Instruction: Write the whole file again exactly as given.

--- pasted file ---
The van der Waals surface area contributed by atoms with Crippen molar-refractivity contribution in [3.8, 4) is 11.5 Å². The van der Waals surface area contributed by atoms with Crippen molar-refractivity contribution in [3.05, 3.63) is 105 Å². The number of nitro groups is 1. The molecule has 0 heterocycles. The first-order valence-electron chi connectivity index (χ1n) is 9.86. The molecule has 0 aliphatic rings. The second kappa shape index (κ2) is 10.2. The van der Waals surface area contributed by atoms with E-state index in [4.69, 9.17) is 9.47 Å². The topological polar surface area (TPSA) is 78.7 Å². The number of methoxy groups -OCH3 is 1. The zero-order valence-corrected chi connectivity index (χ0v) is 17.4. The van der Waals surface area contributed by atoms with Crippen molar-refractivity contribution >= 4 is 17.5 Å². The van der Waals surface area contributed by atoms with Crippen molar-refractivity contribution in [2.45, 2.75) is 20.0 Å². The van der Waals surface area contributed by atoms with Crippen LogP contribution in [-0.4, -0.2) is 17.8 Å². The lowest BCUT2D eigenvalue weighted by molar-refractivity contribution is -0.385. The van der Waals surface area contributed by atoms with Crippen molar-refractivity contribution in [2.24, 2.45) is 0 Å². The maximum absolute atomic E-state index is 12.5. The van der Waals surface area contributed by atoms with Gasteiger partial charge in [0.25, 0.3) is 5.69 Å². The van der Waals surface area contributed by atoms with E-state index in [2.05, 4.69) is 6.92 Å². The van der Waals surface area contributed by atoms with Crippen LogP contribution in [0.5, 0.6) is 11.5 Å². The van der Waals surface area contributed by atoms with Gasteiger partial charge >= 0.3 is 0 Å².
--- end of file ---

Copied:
The van der Waals surface area contributed by atoms with Crippen molar-refractivity contribution in [3.8, 4) is 11.5 Å². The van der Waals surface area contributed by atoms with Crippen molar-refractivity contribution in [3.05, 3.63) is 105 Å². The number of nitro groups is 1. The molecule has 0 heterocycles. The first-order valence-electron chi connectivity index (χ1n) is 9.86. The molecule has 0 aliphatic rings. The second kappa shape index (κ2) is 10.2. The van der Waals surface area contributed by atoms with E-state index in [4.69, 9.17) is 9.47 Å². The topological polar surface area (TPSA) is 78.7 Å². The number of methoxy groups -OCH3 is 1. The zero-order valence-corrected chi connectivity index (χ0v) is 17.4. The van der Waals surface area contributed by atoms with Crippen molar-refractivity contribution >= 4 is 17.5 Å². The van der Waals surface area contributed by atoms with Crippen molar-refractivity contribution in [2.45, 2.75) is 20.0 Å². The van der Waals surface area contributed by atoms with Crippen LogP contribution in [-0.4, -0.2) is 17.8 Å². The lowest BCUT2D eigenvalue weighted by molar-refractivity contribution is -0.385. The van der Waals surface area contributed by atoms with Crippen molar-refractivity contribution in [2.24, 2.45) is 0 Å². The maximum absolute atomic E-state index is 12.5. The van der Waals surface area contributed by atoms with Gasteiger partial charge in [0.25, 0.3) is 5.69 Å². The van der Waals surface area contributed by atoms with E-state index in [2.05, 4.69) is 6.92 Å². The van der Waals surface area contributed by atoms with Crippen LogP contribution in [0.5, 0.6) is 11.5 Å². The van der Waals surface area contributed by atoms with Gasteiger partial charge >= 0.3 is 0 Å².